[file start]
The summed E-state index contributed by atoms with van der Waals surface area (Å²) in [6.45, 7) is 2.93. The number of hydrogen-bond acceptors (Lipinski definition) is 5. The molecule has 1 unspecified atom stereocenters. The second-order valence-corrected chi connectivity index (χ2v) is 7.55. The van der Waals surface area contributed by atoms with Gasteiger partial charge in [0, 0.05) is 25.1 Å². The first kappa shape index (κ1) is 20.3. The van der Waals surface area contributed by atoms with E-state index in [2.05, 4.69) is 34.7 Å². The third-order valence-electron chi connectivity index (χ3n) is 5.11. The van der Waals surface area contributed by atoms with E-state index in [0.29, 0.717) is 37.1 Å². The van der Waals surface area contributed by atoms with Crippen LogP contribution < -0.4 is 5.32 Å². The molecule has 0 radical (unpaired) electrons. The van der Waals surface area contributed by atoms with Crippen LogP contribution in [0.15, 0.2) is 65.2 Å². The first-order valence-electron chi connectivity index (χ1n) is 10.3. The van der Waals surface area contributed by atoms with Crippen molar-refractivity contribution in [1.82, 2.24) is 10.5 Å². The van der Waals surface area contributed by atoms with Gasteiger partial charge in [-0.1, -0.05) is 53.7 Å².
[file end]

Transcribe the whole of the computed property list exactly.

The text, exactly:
The summed E-state index contributed by atoms with van der Waals surface area (Å²) in [6.45, 7) is 2.93. The number of hydrogen-bond acceptors (Lipinski definition) is 5. The molecule has 1 unspecified atom stereocenters. The second-order valence-corrected chi connectivity index (χ2v) is 7.55. The van der Waals surface area contributed by atoms with Gasteiger partial charge in [0, 0.05) is 25.1 Å². The first kappa shape index (κ1) is 20.3. The van der Waals surface area contributed by atoms with E-state index in [2.05, 4.69) is 34.7 Å². The third-order valence-electron chi connectivity index (χ3n) is 5.11. The van der Waals surface area contributed by atoms with E-state index in [0.29, 0.717) is 37.1 Å². The van der Waals surface area contributed by atoms with Crippen LogP contribution < -0.4 is 5.32 Å². The molecule has 0 radical (unpaired) electrons. The van der Waals surface area contributed by atoms with Crippen LogP contribution in [0.15, 0.2) is 65.2 Å². The first-order valence-electron chi connectivity index (χ1n) is 10.3. The van der Waals surface area contributed by atoms with Crippen molar-refractivity contribution in [1.82, 2.24) is 10.5 Å². The van der Waals surface area contributed by atoms with Gasteiger partial charge in [-0.1, -0.05) is 53.7 Å².